Parkin deficiency perturbs striatal circuit dynamics
Neurobiology of Disease
Loss-of-function mutations in the parkin-encoding PARK2 gene are a frequent cause of young-onset, autosomal recessive Parkinson's disease (PD). Parkin knockout mice have no nigro-striatal neuronal loss but exhibit abnormalities of striatal dopamine transmission and cortico-striatal synaptic function. How these predegenerative changes observed in vitro affect neural dynamics at the intact circuit level, however, remains hitherto elusive. Here, we recorded from motor cortex, striatum and globus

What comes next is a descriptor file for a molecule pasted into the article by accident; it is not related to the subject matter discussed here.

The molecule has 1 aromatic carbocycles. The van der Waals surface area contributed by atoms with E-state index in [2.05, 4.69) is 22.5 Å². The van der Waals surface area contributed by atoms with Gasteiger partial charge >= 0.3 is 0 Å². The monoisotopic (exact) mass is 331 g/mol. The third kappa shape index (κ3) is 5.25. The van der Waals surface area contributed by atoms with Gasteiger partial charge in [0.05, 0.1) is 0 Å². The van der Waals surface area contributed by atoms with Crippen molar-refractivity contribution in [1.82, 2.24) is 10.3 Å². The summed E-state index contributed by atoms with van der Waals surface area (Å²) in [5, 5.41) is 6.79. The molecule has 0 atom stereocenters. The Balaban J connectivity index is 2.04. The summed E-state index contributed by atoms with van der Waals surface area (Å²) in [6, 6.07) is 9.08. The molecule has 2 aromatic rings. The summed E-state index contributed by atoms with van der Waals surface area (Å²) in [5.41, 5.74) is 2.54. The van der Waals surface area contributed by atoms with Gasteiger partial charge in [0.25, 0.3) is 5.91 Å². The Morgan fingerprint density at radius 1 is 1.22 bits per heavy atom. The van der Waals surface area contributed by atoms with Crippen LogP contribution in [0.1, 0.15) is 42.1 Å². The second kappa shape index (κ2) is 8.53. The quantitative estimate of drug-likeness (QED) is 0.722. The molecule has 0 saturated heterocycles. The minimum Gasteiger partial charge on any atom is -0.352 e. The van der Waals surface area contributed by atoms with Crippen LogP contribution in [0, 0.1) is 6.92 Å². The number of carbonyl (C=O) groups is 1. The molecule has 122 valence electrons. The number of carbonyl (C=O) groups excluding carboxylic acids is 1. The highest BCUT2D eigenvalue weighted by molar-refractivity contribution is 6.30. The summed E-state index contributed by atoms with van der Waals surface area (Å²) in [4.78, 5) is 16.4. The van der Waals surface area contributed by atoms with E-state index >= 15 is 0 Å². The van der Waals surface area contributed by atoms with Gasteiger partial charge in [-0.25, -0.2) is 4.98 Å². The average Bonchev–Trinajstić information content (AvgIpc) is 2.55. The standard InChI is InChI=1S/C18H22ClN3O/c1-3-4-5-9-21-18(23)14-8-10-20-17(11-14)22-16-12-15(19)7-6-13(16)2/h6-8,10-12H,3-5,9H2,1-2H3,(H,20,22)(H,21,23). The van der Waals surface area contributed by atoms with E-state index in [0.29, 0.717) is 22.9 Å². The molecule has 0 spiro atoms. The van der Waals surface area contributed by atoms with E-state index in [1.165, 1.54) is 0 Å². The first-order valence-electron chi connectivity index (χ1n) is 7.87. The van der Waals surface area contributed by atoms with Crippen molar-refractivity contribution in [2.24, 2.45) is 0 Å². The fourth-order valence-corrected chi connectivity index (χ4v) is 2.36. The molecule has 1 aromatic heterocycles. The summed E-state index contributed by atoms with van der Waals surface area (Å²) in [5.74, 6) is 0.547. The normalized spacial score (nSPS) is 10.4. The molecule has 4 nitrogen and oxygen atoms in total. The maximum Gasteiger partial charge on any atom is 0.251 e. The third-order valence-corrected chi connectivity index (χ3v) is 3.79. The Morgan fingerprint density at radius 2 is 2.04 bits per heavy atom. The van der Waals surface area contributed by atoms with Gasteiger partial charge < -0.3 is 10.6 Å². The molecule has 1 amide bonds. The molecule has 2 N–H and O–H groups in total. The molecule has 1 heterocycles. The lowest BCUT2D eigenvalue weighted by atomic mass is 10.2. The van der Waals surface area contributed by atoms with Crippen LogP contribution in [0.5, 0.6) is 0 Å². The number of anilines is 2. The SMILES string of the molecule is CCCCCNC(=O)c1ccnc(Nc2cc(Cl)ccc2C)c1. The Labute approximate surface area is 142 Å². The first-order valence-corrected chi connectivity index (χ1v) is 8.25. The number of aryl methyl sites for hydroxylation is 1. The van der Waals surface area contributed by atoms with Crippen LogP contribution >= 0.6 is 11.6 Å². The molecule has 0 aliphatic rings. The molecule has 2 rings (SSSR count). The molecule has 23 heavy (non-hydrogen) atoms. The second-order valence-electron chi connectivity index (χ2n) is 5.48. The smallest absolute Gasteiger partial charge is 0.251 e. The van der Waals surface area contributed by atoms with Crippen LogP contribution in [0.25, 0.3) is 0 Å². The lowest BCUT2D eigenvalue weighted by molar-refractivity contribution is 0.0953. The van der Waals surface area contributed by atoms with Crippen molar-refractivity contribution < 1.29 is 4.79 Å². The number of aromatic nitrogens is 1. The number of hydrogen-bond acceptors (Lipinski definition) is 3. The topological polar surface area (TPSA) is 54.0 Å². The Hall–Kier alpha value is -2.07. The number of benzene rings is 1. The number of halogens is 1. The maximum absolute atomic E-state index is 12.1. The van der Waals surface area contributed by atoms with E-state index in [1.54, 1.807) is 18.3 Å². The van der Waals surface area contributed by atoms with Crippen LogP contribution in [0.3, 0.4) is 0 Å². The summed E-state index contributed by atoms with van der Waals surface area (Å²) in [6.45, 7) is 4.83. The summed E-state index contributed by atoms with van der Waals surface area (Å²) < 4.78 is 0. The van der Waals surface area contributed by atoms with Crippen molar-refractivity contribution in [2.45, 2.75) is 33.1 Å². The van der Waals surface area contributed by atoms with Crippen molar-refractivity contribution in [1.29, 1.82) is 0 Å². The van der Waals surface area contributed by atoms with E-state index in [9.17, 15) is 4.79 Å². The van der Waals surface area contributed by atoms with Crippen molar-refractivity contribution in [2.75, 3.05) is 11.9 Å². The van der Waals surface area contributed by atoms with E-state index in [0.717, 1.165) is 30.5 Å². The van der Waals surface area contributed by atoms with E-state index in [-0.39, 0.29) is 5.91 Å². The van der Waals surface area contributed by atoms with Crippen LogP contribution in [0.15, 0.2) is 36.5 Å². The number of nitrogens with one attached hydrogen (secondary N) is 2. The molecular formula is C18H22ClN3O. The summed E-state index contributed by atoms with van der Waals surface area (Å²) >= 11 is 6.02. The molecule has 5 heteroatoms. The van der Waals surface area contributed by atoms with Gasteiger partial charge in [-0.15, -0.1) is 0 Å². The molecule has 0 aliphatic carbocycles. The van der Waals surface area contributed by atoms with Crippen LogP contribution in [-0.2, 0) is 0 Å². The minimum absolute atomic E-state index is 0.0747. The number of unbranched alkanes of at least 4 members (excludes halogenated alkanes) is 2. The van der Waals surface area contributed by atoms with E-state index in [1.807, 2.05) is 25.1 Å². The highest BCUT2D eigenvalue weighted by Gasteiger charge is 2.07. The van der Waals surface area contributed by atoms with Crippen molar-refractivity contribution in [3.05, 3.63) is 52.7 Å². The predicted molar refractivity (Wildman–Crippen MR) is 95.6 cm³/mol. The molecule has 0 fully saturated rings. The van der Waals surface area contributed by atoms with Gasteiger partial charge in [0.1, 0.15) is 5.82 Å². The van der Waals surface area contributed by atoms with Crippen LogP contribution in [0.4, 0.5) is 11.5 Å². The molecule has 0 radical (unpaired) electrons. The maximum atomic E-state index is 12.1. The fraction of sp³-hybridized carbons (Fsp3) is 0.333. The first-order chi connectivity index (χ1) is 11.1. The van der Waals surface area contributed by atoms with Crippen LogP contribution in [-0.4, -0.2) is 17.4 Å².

... riatum and globus pallidus (GP) of anesthetized parkin-deficient mice to assess cortex-basal ganglia circuit dynamics and to dissect cell type-specific functional connectivity in the presymptomatic phase of genetic PD. While ongoing activity of presumed striatal spiny projection neurons and their downstream counterparts in the GP was not different from controls, parkin deficiency had a differential impact on striatal interneurons: In parkin-mutant mice, tonically active neurons displayed elevated activity levels. Baseline firing rates of transgenic striatal fast spiking interneurons (FSI), on the contrary, were reduced and the correlational structure of the FSI microcircuitry was disrupted. The entire transgenic striatal microcircuit showed enhanced and phase-shifted phase coupling to slow (1-3 Hz) cortical population oscillations. Unexpectedly, local field potentials recorded from striatum and GP of parkin-mutant mice robustly displayed amplified beta oscillations (~22 Hz), phase-coupled to cortex. Parkin deficiency selectively increased spike-field coupling of FSIs to beta oscillations. Our findings suggest that loss of parkin function leads to amplifications of synchronized cortico-striatal oscillations and an intrastriatal reconfiguration of interneuronal circuits. This presymptomatic disarrangement of dynamic functional connectivity may precede nigro-striatal neurodegeneration and predispose to imbalance of striatal outflow accompanying symptomatic PD.